Microinsurance in developing countries is not just a reduced-cost coverage for poor people: It’s an innovative way of selling insurance in a customer-centric approach… and the insurtech wave has a big role to play!
Microinsurance already covers around 135 million people, which represents around 5% of the entire market potential, with an average of 10% annual growth. The risks covered by such solutions are the typical ones of the traditional insurance market: life insurance, health insurance, accidental death and disability and property insurance.
Developing countries have economies that are generally based on farming and agriculture. and they can’t cover all the needs of a growing population exclusively with the goods they produce. Approximately 70% of the world’s 7 billion people live in poverty. In such a context, there is significant demand for a certain range of insurance products from health and life, agricultural and property insurance, to catastrophe cover. The potential market for insurance in developing countries is estimated to be between 1.5 and 3 billion policies.
See also: Big New Role for Microinsurance
Microinsurance presents a different type of business potential in comparison with the microfinance and microcredit current. Microinsurance is not just a reduced-cost and specific-risk insurance coverage for people in developing countries. It is an innovative way of selling insurance that is aligned with customer expectations while covering a specific need, at the right moment, at the right price, in a customer-centric approach. This type of insurance could help close the protection gap both in developed countries and underdeveloped ones.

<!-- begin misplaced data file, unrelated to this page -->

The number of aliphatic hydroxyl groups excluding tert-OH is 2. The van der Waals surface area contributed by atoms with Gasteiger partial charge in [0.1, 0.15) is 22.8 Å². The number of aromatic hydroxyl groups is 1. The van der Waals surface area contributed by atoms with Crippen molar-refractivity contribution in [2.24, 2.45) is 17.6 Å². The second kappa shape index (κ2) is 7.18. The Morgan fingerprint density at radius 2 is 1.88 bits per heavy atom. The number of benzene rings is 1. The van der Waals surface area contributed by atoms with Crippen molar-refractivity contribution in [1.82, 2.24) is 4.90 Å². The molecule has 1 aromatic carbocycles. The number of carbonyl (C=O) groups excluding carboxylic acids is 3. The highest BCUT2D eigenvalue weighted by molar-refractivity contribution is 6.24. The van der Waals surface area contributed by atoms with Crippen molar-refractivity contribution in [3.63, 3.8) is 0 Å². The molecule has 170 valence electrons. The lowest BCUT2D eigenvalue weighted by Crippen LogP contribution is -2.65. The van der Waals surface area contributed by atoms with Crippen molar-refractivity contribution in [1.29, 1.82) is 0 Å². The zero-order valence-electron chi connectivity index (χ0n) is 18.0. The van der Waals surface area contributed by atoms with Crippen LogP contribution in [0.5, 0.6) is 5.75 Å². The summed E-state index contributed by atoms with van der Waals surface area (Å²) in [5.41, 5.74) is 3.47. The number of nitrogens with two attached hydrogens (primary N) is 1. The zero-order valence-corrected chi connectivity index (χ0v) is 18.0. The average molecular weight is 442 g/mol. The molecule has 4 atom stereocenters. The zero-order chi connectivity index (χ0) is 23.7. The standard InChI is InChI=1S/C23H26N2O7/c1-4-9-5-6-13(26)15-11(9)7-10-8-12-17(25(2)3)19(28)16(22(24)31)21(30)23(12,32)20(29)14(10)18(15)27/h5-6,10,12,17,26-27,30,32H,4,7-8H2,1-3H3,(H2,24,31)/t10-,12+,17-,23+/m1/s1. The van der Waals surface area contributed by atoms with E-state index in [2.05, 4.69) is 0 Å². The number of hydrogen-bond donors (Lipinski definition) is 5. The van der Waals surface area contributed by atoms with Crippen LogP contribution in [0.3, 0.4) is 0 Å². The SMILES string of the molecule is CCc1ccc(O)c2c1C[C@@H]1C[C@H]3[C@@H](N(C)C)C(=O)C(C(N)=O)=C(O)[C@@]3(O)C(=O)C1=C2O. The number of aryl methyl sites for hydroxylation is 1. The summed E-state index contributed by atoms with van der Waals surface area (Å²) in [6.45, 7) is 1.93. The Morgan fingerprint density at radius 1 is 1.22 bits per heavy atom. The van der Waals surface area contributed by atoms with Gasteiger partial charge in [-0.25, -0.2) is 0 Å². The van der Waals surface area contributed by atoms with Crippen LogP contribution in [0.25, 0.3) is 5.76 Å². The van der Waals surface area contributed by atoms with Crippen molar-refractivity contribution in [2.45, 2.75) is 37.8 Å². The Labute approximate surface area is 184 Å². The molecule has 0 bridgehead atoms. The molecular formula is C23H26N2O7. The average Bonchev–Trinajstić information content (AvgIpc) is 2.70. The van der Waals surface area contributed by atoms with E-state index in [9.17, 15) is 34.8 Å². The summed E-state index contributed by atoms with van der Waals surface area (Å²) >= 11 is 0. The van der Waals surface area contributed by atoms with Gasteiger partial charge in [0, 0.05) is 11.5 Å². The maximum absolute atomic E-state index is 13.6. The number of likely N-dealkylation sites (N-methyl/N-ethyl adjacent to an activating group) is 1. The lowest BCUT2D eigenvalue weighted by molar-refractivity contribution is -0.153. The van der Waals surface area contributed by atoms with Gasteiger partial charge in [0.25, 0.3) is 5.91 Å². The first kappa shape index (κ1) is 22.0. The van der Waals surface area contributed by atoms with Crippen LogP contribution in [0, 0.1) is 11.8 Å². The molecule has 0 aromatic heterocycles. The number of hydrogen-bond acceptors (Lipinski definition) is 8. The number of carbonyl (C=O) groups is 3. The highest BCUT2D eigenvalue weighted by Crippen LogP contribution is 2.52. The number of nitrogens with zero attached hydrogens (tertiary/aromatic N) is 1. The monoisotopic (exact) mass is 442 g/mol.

Microfinance instead can be defined
as "a world in which as many poor and near-poor households as possible have permanent access to an appropriate range of high-quality financial services, including not just credit but also savings, insurance and fund transfers." Microcredit (generally considered
to have originated with the Grameen Bank founded in Bangladesh in 1983) means providing credit services to those with low income. It is an extension of very small loans to impoverished borrowers who typically lack collateral, steady employment and a verifiable credit history.
Provided that people with low income are offered the right products, means and knowledge, they will become effective consumers of financial services. The MicroInsurance Centre estimates that in the next 10 years or so, the microinsurance market could grow to 1 billion policyholders.
An important concept is that insurance demand should not be taken for granted. This is because of the often negative connotation it is being given in the developing world, which stops it from reaching more people. The market needs an innovative approach based on customer education and incentives.